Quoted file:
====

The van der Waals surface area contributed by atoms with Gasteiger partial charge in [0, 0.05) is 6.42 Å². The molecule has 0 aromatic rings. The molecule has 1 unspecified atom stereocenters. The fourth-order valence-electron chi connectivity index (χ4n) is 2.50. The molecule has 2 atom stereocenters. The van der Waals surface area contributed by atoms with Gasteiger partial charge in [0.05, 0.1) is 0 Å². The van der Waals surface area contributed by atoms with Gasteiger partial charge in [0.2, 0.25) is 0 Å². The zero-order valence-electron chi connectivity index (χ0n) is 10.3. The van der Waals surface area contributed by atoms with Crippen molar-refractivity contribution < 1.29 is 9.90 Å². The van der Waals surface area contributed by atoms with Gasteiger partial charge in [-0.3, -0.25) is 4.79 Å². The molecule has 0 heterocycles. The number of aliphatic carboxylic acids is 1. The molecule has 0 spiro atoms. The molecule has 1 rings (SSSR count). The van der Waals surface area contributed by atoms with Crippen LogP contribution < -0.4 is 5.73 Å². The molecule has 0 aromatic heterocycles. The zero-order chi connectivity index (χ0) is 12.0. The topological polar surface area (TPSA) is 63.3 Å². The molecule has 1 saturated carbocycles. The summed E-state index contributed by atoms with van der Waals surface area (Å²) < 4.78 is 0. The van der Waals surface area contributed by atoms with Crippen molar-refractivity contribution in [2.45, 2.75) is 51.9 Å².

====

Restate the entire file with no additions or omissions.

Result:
The van der Waals surface area contributed by atoms with Gasteiger partial charge in [0, 0.05) is 6.42 Å². The molecule has 0 aromatic rings. The molecule has 1 unspecified atom stereocenters. The fourth-order valence-electron chi connectivity index (χ4n) is 2.50. The molecule has 2 atom stereocenters. The van der Waals surface area contributed by atoms with Gasteiger partial charge in [0.05, 0.1) is 0 Å². The van der Waals surface area contributed by atoms with Gasteiger partial charge in [0.2, 0.25) is 0 Å². The zero-order valence-electron chi connectivity index (χ0n) is 10.3. The van der Waals surface area contributed by atoms with Crippen molar-refractivity contribution < 1.29 is 9.90 Å². The van der Waals surface area contributed by atoms with Gasteiger partial charge in [-0.3, -0.25) is 4.79 Å². The molecule has 0 heterocycles. The number of aliphatic carboxylic acids is 1. The molecule has 0 spiro atoms. The molecule has 1 rings (SSSR count). The van der Waals surface area contributed by atoms with Crippen LogP contribution < -0.4 is 5.73 Å². The molecule has 0 aromatic heterocycles. The zero-order chi connectivity index (χ0) is 12.0. The topological polar surface area (TPSA) is 63.3 Å². The molecule has 1 saturated carbocycles. The summed E-state index contributed by atoms with van der Waals surface area (Å²) < 4.78 is 0. The van der Waals surface area contributed by atoms with Crippen molar-refractivity contribution in [2.45, 2.75) is 51.9 Å².